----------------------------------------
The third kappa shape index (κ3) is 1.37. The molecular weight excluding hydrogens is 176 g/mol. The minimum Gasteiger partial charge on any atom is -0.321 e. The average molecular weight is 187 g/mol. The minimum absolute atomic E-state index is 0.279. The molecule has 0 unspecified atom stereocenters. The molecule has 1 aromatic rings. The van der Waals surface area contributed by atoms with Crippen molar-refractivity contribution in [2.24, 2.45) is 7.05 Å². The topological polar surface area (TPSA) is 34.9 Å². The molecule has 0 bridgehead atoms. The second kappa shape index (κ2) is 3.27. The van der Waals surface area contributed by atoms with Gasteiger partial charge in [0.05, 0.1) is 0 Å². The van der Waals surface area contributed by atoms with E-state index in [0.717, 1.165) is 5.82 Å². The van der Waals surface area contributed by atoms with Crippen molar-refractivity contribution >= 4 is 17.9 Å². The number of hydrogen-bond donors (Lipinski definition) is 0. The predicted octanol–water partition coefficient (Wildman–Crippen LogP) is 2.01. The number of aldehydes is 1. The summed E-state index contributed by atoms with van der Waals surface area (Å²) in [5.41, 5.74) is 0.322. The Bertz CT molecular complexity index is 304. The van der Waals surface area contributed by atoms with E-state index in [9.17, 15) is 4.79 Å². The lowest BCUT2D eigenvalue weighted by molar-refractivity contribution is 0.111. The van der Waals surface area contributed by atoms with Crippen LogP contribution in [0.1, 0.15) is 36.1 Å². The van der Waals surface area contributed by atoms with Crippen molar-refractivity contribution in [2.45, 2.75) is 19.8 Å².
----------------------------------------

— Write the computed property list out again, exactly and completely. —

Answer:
The third kappa shape index (κ3) is 1.37. The molecular weight excluding hydrogens is 176 g/mol. The minimum Gasteiger partial charge on any atom is -0.321 e. The average molecular weight is 187 g/mol. The minimum absolute atomic E-state index is 0.279. The molecule has 0 unspecified atom stereocenters. The molecule has 1 aromatic rings. The van der Waals surface area contributed by atoms with Crippen molar-refractivity contribution in [2.24, 2.45) is 7.05 Å². The topological polar surface area (TPSA) is 34.9 Å². The molecule has 0 bridgehead atoms. The second kappa shape index (κ2) is 3.27. The van der Waals surface area contributed by atoms with Gasteiger partial charge in [0.05, 0.1) is 0 Å². The van der Waals surface area contributed by atoms with E-state index in [0.717, 1.165) is 5.82 Å². The van der Waals surface area contributed by atoms with Crippen molar-refractivity contribution >= 4 is 17.9 Å². The number of hydrogen-bond donors (Lipinski definition) is 0. The predicted octanol–water partition coefficient (Wildman–Crippen LogP) is 2.01. The number of aldehydes is 1. The summed E-state index contributed by atoms with van der Waals surface area (Å²) in [5.41, 5.74) is 0.322. The Bertz CT molecular complexity index is 304. The van der Waals surface area contributed by atoms with E-state index in [9.17, 15) is 4.79 Å². The lowest BCUT2D eigenvalue weighted by molar-refractivity contribution is 0.111. The van der Waals surface area contributed by atoms with Crippen LogP contribution in [0.1, 0.15) is 36.1 Å². The van der Waals surface area contributed by atoms with Crippen molar-refractivity contribution in [2.45, 2.75) is 19.8 Å².